Past Speakers

First Friday Club is a monthly event at the NSW Writers’ Centre, free and exclusive to Centre members. The Club takes place on the first Friday of every month (March-November) from 10am-11.30am. Each month a new guest speaker from the writing industry, be they author, editor, publisher, journalist, joins the club for a group conversation about writing. This session is then followed by a delicious morning tea – with cake kindly provided by C’est Bon Patisserie, Rozelle.

In 2015 and 2016 we heard from seventeen experts who provided advice on everything from applying for grants to becoming a literary citizen. We’ve listed some of these fabulous speakers below.

For information about our current First Friday Club program, click here.


Speakers in 2016


November: Lou Johnson, Co-founder of The Author People

Lou Johnson is the Co-Founder of The Author People, which launched in 2015 and is pioneering a new approach to publishing, dedicated to “Bringing Authors and People Together”. Lou’s extensive book publishing experience includes senior roles at Random House, Allen & Unwin and Simon & Schuster, where she was Managing Director 2010 – 2014. She also served as Vice-President of the Australian Publishers Association from 2012 – 2014 and was a member of the Book Industry Collaborative Council in 2013. She is currently on the board of The Stella Prize.

October: Matthew Gain, Head of Operations at Audible Australia & New Zealand

Matthew Gain is responsible for Audible’s operations across Australia and New Zealand. Matthew has worked in PR and Marketing roles for brands like Nivea, Samsung, Fitbit, Telstra and Microsoft, and has vast experience creating powerful branded content, which has been underpinned by a healthy passion for technology and storytelling. With a firm belief in the power of the voice to bring stories, ideas and characters to life, Matthew’s favourite audiobook is MATILDA by Roald Dahl, narrated by Kate Winslet.


September: Jill Eddington and lina Kastoumis from Australia Council for the Arts

Jill Eddington is Director of Literature at the Australia Council for the Arts. In this role she is responsible for providing knowledge and strategic leadership to the Australia Council on the Literature sector. Previously Jill has worked widely in the arts. During this time Jill was at the forefront of the development of a thriving Australian writers festival scene, including seven years as the Director of the Byron Bay Writers Festival and the Northern Rivers Writers’ Centre.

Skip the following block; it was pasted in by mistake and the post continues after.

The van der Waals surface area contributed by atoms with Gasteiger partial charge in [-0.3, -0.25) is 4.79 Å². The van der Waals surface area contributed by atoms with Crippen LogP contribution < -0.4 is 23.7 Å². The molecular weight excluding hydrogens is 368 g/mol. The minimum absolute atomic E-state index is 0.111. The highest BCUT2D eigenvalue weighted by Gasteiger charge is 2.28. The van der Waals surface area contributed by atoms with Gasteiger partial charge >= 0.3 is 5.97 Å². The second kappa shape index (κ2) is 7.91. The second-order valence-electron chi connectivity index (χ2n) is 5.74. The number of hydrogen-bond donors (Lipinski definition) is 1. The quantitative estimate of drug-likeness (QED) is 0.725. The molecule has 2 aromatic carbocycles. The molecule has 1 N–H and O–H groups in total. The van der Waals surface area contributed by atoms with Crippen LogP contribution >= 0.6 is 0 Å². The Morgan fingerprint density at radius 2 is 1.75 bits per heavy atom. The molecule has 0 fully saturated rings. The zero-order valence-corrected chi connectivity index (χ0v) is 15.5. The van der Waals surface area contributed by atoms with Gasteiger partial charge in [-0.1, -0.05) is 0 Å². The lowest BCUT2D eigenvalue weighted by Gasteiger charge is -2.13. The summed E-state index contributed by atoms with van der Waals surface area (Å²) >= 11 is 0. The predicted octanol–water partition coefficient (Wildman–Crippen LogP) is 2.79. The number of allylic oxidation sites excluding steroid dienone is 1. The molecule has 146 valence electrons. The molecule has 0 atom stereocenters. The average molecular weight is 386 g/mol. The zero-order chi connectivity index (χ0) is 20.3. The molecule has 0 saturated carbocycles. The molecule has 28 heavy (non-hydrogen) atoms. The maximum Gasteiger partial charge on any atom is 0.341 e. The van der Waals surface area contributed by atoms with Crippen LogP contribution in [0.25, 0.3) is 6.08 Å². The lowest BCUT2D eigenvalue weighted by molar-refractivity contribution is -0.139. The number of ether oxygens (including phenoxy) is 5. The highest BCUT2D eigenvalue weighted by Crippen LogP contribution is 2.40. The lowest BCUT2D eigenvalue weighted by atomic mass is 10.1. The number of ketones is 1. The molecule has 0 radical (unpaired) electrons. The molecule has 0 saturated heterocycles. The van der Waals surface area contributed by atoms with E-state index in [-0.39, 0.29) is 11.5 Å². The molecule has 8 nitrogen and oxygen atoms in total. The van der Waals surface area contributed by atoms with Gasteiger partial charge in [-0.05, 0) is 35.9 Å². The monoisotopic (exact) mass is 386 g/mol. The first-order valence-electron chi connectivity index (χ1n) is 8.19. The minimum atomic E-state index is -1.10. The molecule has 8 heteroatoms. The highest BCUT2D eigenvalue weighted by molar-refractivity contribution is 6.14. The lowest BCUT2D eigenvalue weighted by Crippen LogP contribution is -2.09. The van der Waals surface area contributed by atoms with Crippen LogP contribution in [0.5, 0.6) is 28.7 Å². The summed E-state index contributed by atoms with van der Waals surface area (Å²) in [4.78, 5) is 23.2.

lina Kastoumis has worked collaboratively as a writer across screen, digital and live mediums. Over 20 years of practice lina has also directed/devised performance, programs and workshops for young and emerging artists at companies such as ICE,  Powerhouse Youth Theatre and Urban Theatre Projects. lina currently works in the Artists Services section of  the Australia Council for the Arts.


August: Author and Travel Writer Walter Mason

Walter Mason is a travel writer and blogger, and the author of Destination Saigon (2010) and Destination Cambodia (2013).  He has trained in meditation traditions in Thailand, Taiwan, Cambodia and Vietnam, and teaches courses in Buddhist cultural history and the spiritual traditions of Vietnam. You can find Walter’s blog here.


July: Publicist and Author Manager, Brendan Fredericks

Brendan Fredericks has championed authors and their books to media, festival directors, booksellers and readers since 2006. After studying English Literature and Creative Writing at The University of Sydney, he got a job as a bookseller with Angus & Robertson, then landed a role as publicist with Hachette. He then headed over to Bloomsbury for the Publicity Manager gig. Brendan has worked with many high profile authors, toured around Australia and internationally. His former in-house authors include, Elizabeth Gilbert, Germaine Greer, Robyn Davidson, Richard Ford, Tim Cope, Paul West and Jeff Lindsay. He now runs his own freelance publicist and literary agency, BFredericksPR. Find out more about him here:


June: Chief Executive Officer of the Australian Society of Authors (ASA), Juliet Rogers

Juliet Rogers has had a career in the book publishing industry in both New Zealand and Australia. She was Managing Director of Random House NZ, a position she held for some nine years before migrating across the Tasman and becoming Managing Director of Random House Australia. From 2002 to 2011, Juliet was CEO of Murdoch Books and since leaving that role has been running her own business, The Wild Colonial Company, publishing books, high end gift stationery and mentoring and consulting within the wider book industry. Julie chaired Booksellers New Zealand for a number of years and was President of the Australian Publishers Association for three years until 2009. She has also been Chair of the book industry charity, The Indigenous Literacy Foundation for the past 5 years.


May: Bookseller Amelia Lush